Ryanair has reiterated it does not expect any significant disruptions to its flight services this summer, despite the threat of strike action amongst its staff spreading across some of its busiest destinations around Europe.
Cabin crew unions in Italy said, this week, that they have called a 24-hour strike for June 25, which follows a shorter duration call last week. The call for improved pay and working conditions mirrors similar unrest in Spain, Portugal and France.
French-based Ryanair cabin crew staff reportedly went on strike last Sunday and Monday. Unions in Portugal also said, this week, that some Ryanair cabin staff plan a three-day strike later this month.
Last week, unions in Spain said Ryanair cabin crew plan to strike for six days covering the end of June and the beginning of July.
In response, Ryanair has called the claims “fake” and stressed that it complies, “in full”, with all national laws. The airline said it does not expect widespread disruption this summer.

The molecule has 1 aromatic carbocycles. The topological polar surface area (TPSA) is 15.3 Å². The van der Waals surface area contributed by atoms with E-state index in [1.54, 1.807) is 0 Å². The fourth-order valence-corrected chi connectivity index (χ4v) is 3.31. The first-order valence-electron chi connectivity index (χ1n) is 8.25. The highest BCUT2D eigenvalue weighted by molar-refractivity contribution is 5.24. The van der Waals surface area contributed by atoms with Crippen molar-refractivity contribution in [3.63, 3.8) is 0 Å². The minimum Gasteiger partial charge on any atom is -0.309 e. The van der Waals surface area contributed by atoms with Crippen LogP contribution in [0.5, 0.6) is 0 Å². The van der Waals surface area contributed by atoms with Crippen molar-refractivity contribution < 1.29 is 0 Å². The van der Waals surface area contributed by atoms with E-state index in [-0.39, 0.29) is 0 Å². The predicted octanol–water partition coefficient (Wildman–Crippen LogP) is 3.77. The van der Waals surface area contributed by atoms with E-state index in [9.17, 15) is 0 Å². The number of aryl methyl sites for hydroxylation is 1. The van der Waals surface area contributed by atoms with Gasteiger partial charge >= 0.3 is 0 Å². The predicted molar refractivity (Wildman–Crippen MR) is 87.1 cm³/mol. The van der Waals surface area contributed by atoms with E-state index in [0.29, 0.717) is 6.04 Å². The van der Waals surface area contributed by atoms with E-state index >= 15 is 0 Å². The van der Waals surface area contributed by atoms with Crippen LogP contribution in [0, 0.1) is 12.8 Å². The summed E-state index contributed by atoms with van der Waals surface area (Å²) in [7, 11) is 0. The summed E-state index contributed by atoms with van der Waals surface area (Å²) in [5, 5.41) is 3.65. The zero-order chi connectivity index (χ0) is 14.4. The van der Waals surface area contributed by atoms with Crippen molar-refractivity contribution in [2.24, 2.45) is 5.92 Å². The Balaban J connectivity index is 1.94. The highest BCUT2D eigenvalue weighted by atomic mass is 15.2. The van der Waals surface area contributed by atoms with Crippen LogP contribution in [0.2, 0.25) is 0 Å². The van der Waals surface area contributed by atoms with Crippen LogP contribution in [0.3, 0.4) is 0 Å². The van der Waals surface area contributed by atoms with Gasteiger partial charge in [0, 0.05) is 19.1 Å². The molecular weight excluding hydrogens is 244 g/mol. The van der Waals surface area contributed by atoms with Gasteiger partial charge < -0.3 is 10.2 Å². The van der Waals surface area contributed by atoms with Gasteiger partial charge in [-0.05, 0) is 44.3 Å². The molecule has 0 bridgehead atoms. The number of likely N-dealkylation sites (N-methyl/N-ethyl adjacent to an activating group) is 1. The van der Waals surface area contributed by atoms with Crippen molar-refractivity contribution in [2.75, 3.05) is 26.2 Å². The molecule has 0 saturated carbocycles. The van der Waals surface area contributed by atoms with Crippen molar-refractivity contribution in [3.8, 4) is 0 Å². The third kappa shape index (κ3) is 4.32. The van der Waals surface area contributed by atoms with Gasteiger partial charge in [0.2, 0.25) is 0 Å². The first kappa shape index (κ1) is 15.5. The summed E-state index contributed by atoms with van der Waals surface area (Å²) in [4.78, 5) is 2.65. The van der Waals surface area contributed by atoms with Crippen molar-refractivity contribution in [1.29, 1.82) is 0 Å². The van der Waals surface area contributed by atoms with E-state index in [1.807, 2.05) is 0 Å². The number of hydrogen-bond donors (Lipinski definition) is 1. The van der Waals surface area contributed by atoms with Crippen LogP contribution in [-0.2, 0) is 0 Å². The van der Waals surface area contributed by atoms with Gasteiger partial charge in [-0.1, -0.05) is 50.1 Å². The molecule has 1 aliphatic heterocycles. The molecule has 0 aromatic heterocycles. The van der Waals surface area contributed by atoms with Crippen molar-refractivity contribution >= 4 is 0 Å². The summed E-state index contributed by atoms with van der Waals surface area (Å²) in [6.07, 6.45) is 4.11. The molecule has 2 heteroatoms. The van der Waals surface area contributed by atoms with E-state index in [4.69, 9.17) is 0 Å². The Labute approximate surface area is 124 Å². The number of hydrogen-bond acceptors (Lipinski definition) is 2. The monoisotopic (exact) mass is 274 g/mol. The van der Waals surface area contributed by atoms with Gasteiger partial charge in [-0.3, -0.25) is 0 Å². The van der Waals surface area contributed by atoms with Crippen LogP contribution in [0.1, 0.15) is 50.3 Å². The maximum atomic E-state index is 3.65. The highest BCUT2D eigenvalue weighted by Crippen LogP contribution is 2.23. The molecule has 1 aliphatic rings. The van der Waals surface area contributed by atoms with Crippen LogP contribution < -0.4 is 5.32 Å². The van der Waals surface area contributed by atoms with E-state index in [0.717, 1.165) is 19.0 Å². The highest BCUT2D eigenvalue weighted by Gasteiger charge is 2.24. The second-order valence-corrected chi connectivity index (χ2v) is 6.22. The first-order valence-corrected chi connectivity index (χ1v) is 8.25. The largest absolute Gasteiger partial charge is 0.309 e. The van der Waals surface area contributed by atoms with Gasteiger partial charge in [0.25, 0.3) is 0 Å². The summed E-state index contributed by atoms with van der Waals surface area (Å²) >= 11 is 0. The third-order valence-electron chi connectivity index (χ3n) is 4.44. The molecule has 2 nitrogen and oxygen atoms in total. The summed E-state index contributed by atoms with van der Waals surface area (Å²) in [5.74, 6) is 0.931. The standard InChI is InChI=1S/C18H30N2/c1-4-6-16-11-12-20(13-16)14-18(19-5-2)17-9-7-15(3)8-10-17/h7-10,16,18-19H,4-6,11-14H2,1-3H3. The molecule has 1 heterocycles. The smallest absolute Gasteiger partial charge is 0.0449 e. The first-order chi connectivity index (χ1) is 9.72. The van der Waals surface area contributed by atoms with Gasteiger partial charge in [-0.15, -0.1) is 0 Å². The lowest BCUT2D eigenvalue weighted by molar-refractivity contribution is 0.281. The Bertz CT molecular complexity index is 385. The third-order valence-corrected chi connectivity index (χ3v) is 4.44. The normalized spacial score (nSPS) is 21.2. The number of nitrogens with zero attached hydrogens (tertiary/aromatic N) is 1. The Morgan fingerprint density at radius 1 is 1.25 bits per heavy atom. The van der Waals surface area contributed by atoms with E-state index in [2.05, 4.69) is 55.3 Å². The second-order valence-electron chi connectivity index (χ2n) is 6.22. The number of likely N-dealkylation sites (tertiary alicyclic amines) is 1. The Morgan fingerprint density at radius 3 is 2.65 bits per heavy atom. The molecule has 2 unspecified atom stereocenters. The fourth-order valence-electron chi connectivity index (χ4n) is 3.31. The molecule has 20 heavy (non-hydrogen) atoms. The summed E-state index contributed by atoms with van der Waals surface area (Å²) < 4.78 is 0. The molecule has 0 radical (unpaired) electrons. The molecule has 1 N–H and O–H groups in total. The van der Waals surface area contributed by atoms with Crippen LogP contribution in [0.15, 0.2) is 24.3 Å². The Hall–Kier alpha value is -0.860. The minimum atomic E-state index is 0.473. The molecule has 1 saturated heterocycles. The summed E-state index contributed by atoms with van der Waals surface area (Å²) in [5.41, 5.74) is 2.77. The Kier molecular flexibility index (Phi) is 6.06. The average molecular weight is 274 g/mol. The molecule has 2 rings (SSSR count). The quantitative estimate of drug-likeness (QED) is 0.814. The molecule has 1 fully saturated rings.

“Ryanair has negotiated collective agreements covering 90% of our people across Europe. In recent months we have been negotiating improvements to those agreements as we work through the Covid recovery phase. Negotiations are going well and we do not expect widespread disruption this summer,” the airline said.
Ryanair said it has reached collective labour agreements with the larger trade unions in Spain and Portugal and has an existing collective agreement in place with larger unions in Italy.
Regarding the latest strike threats, it said: “These minority union strikes are not supported by our crews. Zero crew participated in last week’s strike in Italy.”